At first blush, it seems that there is nothing to distinguish this case from the usual suburban commuter situation. In each instance, the taxpayer incurs possibly substantial travel expenses getting from home to work and back again. There is no question that such expenses are not deductible. See Commissioner of Internal Revenue v. Flowers, 326 U.S. 465, 66 S. Ct. 250, 90 L. Ed. 203 (1946); Sanders v. Commissioner, 439 F.2d 296 (9th Cir.), cert. denied, 404 U.S. 864, 92 S. Ct. 55, 30 L. Ed. 2d 108 (1971); United States v. Tauferner, 407 F.2d 243 (10th Cir.), cert. denied, 396 U.S. 824, 90 S. Ct. 66, 24 L. Ed. 2d 74 (1969).
However, an exception to the commuter rule has developed which permits a deduction for travel expenses where the commute is longer than usual and is to a temporary place of worktemporary as contrasted with indefinite or indeterminate.
"The temporary or indefinite test serves ... to discern whether transportation expenses were incurred for a business purpose rather than a personal one.... Where a taxpayer reasonably expects to be employed in a location for a substantial or indefinite period of time, the reasonable inference is that his choice of residence is a personal decision, unrelated to any business necessity. Thus, it is irrelevant how far he travels to work. The normal expectation, however, is that the taxpayer will choose to live near his place of employment. Consequently, when a taxpayer reasonably expects to be employed in a location for only a short or temporary period of time and travels a considerable distance to the location from his residence, it is unreasonable to assume that his choice of a residence is dictated by personal convenience. The reasonable inference is that he is temporarily making these travels because of a business necessity." Frederick v. United States, *230 603 F.2d 1292, 1294-95 (8th Cir. 1979) (citations omitted).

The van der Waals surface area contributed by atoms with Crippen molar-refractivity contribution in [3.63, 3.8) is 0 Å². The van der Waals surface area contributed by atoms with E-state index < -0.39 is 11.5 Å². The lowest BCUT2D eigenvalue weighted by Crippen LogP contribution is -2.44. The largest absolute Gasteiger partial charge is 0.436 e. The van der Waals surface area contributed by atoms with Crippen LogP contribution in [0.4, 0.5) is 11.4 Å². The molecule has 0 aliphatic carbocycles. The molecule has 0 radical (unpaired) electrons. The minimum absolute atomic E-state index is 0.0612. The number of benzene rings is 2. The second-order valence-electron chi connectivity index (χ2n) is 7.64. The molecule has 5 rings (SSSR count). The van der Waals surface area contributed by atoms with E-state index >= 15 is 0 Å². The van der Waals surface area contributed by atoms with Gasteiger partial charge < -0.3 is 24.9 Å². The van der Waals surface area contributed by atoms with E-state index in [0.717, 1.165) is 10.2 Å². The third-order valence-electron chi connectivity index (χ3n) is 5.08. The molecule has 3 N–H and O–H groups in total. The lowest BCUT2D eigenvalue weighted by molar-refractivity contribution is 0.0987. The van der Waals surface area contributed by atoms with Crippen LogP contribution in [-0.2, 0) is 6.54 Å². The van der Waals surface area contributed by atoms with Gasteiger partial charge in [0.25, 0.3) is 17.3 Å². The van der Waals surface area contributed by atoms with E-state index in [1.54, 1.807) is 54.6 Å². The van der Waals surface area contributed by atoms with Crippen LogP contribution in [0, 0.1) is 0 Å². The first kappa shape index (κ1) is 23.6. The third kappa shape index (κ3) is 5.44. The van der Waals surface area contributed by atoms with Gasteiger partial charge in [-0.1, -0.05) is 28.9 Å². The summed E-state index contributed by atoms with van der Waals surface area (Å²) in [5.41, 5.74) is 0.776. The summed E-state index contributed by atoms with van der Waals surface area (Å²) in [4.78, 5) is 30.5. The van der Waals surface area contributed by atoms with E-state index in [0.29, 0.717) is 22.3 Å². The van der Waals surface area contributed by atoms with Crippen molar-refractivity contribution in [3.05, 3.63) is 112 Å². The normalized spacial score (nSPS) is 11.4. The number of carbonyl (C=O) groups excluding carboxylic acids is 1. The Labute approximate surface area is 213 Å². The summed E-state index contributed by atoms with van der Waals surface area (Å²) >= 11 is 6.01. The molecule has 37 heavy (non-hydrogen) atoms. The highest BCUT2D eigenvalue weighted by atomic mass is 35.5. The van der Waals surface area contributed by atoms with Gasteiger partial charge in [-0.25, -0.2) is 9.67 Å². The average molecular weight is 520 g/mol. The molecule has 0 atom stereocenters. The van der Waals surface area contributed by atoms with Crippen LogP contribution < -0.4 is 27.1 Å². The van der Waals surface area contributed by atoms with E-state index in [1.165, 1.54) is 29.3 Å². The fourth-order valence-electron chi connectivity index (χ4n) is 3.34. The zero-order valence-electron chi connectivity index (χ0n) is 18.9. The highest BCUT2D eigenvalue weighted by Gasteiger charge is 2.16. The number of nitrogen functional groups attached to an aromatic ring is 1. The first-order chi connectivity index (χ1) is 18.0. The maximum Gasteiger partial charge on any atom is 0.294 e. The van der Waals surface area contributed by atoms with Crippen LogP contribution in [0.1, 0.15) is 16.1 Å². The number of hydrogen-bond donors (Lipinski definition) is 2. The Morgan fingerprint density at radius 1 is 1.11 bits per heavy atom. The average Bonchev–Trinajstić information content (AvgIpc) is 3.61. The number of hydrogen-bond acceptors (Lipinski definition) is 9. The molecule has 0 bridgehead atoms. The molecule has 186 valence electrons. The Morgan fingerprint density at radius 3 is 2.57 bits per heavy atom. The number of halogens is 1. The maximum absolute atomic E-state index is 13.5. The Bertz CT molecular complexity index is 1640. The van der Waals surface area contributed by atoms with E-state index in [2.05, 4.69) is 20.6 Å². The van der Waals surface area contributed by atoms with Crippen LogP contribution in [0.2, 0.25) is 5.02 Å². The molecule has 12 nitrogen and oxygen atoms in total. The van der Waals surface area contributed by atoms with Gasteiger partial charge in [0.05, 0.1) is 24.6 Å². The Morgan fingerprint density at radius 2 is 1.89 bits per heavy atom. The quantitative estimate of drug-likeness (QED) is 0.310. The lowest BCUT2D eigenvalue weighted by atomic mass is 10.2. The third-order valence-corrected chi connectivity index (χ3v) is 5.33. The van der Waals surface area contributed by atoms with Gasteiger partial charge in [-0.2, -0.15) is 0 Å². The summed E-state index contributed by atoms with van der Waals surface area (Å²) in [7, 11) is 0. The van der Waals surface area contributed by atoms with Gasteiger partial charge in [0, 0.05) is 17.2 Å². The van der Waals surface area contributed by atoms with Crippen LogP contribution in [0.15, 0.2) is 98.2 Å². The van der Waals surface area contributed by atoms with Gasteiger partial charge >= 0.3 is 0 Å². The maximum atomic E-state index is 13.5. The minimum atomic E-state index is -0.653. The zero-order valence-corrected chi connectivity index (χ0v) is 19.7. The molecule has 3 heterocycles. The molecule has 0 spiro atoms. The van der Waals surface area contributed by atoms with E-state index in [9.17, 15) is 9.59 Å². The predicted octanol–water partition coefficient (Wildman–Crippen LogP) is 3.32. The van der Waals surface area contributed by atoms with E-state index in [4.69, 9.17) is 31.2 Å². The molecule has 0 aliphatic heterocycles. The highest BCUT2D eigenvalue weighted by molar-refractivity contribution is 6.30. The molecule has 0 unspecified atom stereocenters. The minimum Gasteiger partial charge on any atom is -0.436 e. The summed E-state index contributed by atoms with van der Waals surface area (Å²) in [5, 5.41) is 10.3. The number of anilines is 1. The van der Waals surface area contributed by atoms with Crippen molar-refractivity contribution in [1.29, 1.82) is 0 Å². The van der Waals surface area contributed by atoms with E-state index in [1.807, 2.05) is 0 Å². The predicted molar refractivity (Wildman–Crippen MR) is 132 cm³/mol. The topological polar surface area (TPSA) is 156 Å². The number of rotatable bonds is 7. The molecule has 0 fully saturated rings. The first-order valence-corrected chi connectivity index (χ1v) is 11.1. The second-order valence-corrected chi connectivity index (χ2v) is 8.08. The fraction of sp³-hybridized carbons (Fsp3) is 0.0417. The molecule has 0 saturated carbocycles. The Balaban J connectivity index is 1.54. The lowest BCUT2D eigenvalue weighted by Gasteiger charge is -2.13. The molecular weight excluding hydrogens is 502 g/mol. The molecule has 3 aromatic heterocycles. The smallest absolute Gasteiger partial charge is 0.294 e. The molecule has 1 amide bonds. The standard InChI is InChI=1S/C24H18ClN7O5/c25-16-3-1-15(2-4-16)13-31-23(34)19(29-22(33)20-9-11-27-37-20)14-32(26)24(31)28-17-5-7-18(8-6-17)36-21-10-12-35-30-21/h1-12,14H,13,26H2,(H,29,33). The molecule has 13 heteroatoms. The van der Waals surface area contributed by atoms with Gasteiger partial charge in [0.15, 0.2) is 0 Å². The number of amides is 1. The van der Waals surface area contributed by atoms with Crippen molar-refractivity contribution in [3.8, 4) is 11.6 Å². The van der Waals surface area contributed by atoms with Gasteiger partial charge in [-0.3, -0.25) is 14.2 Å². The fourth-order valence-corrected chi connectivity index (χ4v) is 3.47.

The parties agree that the solution to the problem presented in this case depends on whether Mr. Kasun's work at Zion was temporary or indefinite; the plaintiffs prevail if the work is characterized as temporary, and the government prevails if the work is characterized as indefinite.